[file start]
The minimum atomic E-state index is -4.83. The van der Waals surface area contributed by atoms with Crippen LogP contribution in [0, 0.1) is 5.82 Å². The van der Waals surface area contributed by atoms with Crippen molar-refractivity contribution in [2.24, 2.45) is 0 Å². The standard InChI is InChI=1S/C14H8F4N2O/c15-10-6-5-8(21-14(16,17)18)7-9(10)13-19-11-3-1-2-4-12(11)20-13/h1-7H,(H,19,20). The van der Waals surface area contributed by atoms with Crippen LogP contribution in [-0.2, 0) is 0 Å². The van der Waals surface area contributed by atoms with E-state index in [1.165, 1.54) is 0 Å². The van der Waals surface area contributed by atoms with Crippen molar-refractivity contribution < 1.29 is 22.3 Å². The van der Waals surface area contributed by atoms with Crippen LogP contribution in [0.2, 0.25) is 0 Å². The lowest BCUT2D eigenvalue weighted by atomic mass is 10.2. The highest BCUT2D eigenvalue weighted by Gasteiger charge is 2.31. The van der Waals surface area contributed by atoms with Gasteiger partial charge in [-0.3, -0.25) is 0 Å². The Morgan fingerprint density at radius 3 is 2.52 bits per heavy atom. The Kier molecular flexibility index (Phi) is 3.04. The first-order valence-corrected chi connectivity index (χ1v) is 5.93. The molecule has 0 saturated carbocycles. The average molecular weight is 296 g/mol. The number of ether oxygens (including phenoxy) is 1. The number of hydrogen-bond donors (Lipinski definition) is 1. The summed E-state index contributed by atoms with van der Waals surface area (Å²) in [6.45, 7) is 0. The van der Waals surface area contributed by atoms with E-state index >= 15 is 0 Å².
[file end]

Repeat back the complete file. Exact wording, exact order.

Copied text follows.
The minimum atomic E-state index is -4.83. The van der Waals surface area contributed by atoms with Crippen LogP contribution in [0, 0.1) is 5.82 Å². The van der Waals surface area contributed by atoms with Crippen molar-refractivity contribution in [2.24, 2.45) is 0 Å². The standard InChI is InChI=1S/C14H8F4N2O/c15-10-6-5-8(21-14(16,17)18)7-9(10)13-19-11-3-1-2-4-12(11)20-13/h1-7H,(H,19,20). The van der Waals surface area contributed by atoms with Crippen LogP contribution in [-0.2, 0) is 0 Å². The van der Waals surface area contributed by atoms with E-state index in [1.165, 1.54) is 0 Å². The van der Waals surface area contributed by atoms with Crippen molar-refractivity contribution < 1.29 is 22.3 Å². The van der Waals surface area contributed by atoms with Crippen LogP contribution in [0.2, 0.25) is 0 Å². The lowest BCUT2D eigenvalue weighted by atomic mass is 10.2. The highest BCUT2D eigenvalue weighted by Gasteiger charge is 2.31. The van der Waals surface area contributed by atoms with Gasteiger partial charge in [-0.3, -0.25) is 0 Å². The Morgan fingerprint density at radius 3 is 2.52 bits per heavy atom. The Kier molecular flexibility index (Phi) is 3.04. The first-order valence-corrected chi connectivity index (χ1v) is 5.93. The molecule has 0 saturated carbocycles. The average molecular weight is 296 g/mol. The number of ether oxygens (including phenoxy) is 1. The number of hydrogen-bond donors (Lipinski definition) is 1. The summed E-state index contributed by atoms with van der Waals surface area (Å²) in [6.45, 7) is 0. The van der Waals surface area contributed by atoms with E-state index >= 15 is 0 Å².